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Originally published February 26, 2013 at 9:35 PM | Page modified February 27, 2013 at 1:14 PM

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New group organizes to push Legislature for gun control

The Washington Alliance for Gun Responsibility, funded by venture capitalist Nick Hanauer, will launch within the next week a public campaign to pressure lawmakers to enact gun-control measures.

Seattle Times Olympia bureau

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OLYMPIA — A group of Seattle activists funded by venture capitalist Nick Hanauer is about to launch the state’s biggest gun-control campaign in years, participants said Tuesday.

The activists, who have been quietly meeting with lawmakers since late December, are planning to launch a website and public campaign within the next week to apply more pressure.

The first priority of the Washington Alliance for Gun Responsibility is persuading the Legislature to require background checks for all gun purchases.

“After Sandy Hook, a number of us just hit the wall,” said Seattle City Councilmember Sally Bagshaw, one of the group’s founders, referring to a shooting at Connecticut’s Sandy Hook Elementary in December. “This is an effort to show our legislators that people are coming together and demanding action.”

The fledgling group is focused on reaching out to a wide audience — from faith organizations to parent-teacher associations, said Christian Sinderman, a prominent Democratic consultant who is advising the activists.

Then it will enlist those participants to reach out to their lawmakers, Sinderman said.

The group may consider mass advertising in the future, said Sinderman, who would not say how much money it has at its disposal.

Besides Sinderman, the group has hired a lobbyist and a campaign manager — Zach Silk, who managed last year’s successful effort to legalize gay marriage.

Also involved are former Seattle City Councilmember Tina Podlodowski, Seattle-King County health director David Fleming and Eric Liu, a well-known writer and activist who wrote a book with Hanauer in 2007.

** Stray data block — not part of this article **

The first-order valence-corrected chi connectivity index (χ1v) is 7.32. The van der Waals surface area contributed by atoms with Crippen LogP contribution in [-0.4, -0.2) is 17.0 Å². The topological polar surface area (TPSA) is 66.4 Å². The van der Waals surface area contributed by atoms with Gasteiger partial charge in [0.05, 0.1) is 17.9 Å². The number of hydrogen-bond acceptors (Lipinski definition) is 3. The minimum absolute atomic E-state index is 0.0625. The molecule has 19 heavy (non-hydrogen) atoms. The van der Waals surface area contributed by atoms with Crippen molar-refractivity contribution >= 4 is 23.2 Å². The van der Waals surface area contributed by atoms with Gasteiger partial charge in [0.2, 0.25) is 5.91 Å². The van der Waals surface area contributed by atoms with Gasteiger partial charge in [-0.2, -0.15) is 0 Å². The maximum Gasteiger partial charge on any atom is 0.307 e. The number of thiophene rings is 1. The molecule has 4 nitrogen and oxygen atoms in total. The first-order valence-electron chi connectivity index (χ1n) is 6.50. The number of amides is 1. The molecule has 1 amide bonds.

The group is working with Washington CeaseFire, the state’s largest gun-control organization. But CeaseFire board President Ralph Fascitelli said his group is more grass roots.

The idea for the new group came out of a series of conversations at Christmas parties after Sandy Hook, Bagshaw said.

In mid-December, the Seattle City Council amended its annual legislative agenda to include several gun-control measures, including the background-check requirement.

Hanauer, who in 2007 sold a technology firm to Microsoft for $6 billion, gives the group financial muscle. Currently a partner at the Second Avenue Partners venture-capital firm, the Seattle resident co-founded the League of Education Voters and is active in liberal causes. With his wife, he recently donated $25,000 to a Seattle’s gun-buyback program.

Hanauer did not return messages seeking comment.

State Rep. Jamie Pedersen, a Seattle Democrat who chairs the House Judiciary Committee, said he believes the group can make an impact.

Pedersen, who went to college with Liu, said the new group wants to follow a path similar to the one taken by the Washington United for Marriage campaign to legalize gay marriage.

“I’m not necessarily talking about a $12 million advertising campaign,” Pedersen said. “I’m talking about a long-term, strategic, iterative coalition seeking to frame the debate in a different way.”

The first priority is the background-check proposal.

House Bill 1588, which Pedersen sponsored, would end a provision that allows firearms sales by private, unlicensed dealers to occur without the background check required for sales by licensed dealers.

The proposal cleared the House Judiciary Committee last week, but faces significant challenges in the divided Legislature.

Sponsors say the bill is a few votes short in the full House, and Senate leaders have vowed not even to give it a floor vote.

Gov. Jay Inslee, a Democrat, supports expanded background checks.

Some proponents, including Podlodowski, have publicly suggested taking the issue to the voters.

Participants in the Washington Alliance for Gun Responsibility, however, said it is too early to talk about an initiative campaign.

Staff reporter Andrew Garber contributed to this report.

Brian M. Rosenthal: 360-236-8267 or brosenthal@seattletimes.com. On Twitter @brianmrosenthal

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